3 And said - This was revealed to some of the sons of the prophets, and by them to the whole college. In the kingdom of Judah they had priest and Levites, and the temple service. The want of these in the kingdom of Israel, God graciously made up by these colleges, where men were trained up and employed, in the exercises of religion, and whither good people resorted, to solemnize the appointed feasts, with prayer and hearing, tho' they had not conveniencies for sacrifice. From thy head - Heb. from above thy head: which phrase may respect, either, the manner of sitting in schools, where the scholar sat at his master's feet. Or, the manner of Elijah's translation, which was to be by a power sent from heaven, to take him up thither. Hold you your peace - Do not aggravate my grief, nor divert me with any unseasonable discourses. He speaks as one that was himself, and would have them calm and sedate, and with awful silence waiting the event.
7 To view - To observe this great event, Elijah's translation to heaven, which they expected every moment: and whereof they desired to be spectators, not to satisfy their own curiosity, but that they might be witnesses of it to others.
8 Smote the waters - These waters of old yielded to the ark, now to the prophet's mantle; which to those that wanted the ark, was an equivalent token of God's presence. When God will take his children to himself, death is the Jordan, which they must pass through. And they find a way thro' it, a safe and comfortable way. The death of Christ has divided those waters, that the ransomed of the Lord may pass over.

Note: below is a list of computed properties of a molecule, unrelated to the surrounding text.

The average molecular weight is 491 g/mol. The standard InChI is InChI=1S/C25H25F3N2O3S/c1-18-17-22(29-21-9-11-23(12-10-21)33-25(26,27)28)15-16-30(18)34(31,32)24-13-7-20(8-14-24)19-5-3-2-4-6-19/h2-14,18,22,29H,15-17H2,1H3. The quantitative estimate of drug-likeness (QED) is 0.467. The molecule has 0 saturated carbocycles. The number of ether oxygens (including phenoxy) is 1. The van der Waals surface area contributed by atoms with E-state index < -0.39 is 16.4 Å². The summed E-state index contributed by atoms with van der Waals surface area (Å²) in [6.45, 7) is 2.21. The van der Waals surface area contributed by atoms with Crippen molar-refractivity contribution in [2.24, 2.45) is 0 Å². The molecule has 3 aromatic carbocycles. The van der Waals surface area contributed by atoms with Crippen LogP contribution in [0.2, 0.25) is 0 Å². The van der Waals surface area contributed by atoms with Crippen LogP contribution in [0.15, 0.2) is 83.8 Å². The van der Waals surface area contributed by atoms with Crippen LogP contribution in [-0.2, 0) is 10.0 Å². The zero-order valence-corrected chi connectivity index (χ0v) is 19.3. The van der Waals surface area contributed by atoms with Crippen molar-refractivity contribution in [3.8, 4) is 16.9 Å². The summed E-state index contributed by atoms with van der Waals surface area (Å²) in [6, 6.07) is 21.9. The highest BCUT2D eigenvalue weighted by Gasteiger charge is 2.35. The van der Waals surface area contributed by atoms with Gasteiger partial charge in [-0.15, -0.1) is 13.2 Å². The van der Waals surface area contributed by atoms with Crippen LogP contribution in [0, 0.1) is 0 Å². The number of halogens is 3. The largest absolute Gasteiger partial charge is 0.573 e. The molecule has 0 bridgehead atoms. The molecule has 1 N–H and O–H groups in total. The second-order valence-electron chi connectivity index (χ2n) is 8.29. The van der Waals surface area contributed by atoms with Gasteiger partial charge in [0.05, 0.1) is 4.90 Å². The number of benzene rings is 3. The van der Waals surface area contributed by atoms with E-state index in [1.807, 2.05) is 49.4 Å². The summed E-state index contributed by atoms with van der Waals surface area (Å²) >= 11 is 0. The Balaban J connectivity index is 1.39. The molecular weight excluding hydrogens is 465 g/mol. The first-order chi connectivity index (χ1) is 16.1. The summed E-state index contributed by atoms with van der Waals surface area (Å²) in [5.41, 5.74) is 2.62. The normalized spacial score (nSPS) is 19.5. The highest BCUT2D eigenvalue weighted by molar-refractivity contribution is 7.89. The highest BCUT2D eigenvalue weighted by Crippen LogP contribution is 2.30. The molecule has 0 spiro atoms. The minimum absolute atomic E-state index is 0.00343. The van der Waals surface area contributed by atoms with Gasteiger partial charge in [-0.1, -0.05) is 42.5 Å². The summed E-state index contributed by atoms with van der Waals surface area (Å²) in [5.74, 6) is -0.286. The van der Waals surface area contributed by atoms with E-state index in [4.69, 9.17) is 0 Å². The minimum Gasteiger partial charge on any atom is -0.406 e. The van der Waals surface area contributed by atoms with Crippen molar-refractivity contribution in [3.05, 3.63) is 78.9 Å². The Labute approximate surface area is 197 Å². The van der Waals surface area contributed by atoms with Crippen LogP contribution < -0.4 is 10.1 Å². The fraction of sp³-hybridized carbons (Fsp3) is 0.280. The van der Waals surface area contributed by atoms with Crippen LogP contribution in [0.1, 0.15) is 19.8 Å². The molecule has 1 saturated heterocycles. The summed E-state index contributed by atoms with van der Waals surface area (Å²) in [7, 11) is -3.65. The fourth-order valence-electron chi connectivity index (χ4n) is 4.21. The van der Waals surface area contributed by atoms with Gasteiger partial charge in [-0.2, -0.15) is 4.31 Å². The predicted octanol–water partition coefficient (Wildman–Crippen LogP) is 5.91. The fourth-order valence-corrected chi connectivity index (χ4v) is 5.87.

9 A double portion - Or, rather double to what the rest of the sons of the prophets receive at thy request. He alludes to the double portion of the first - born, Deut 21:17. But though Elisha desired no more, yet God gave him more than he desired or expected; and he seems to have had a greater portion of the gifts of God's Spirit, than even Elijah had.
10 A hard thing - A rare and singular blessing, which I cannot promise thee, which only God can give; and he gives it only when, and to whom he pleaseth. If thou seest - This sign he proposed, not without the direction of God's Spirit, that hereby he might engage him more earnestly to wait, and more fervently to pray for this mercy.
11 A chariot of fire - In this form the angels appeared. The souls of all the faithful, are carried by an invisible guard of angels, into the bosom of Abraham. But Elijah being to carry his body with him, this heavenly guard appeared visibly: Not in an human shape, tho' so they might have borne him in their arms, but in the form of a chariot and horses, that he may ride in state, may ride in triumph, like a prince, like a conqueror. See the readiness of the angels to do the will of God, even in the meanest services for the heirs of salvation! Thus he who had burned with holy zeal for God and his honour, was now conveyed in fire into his immediate presence.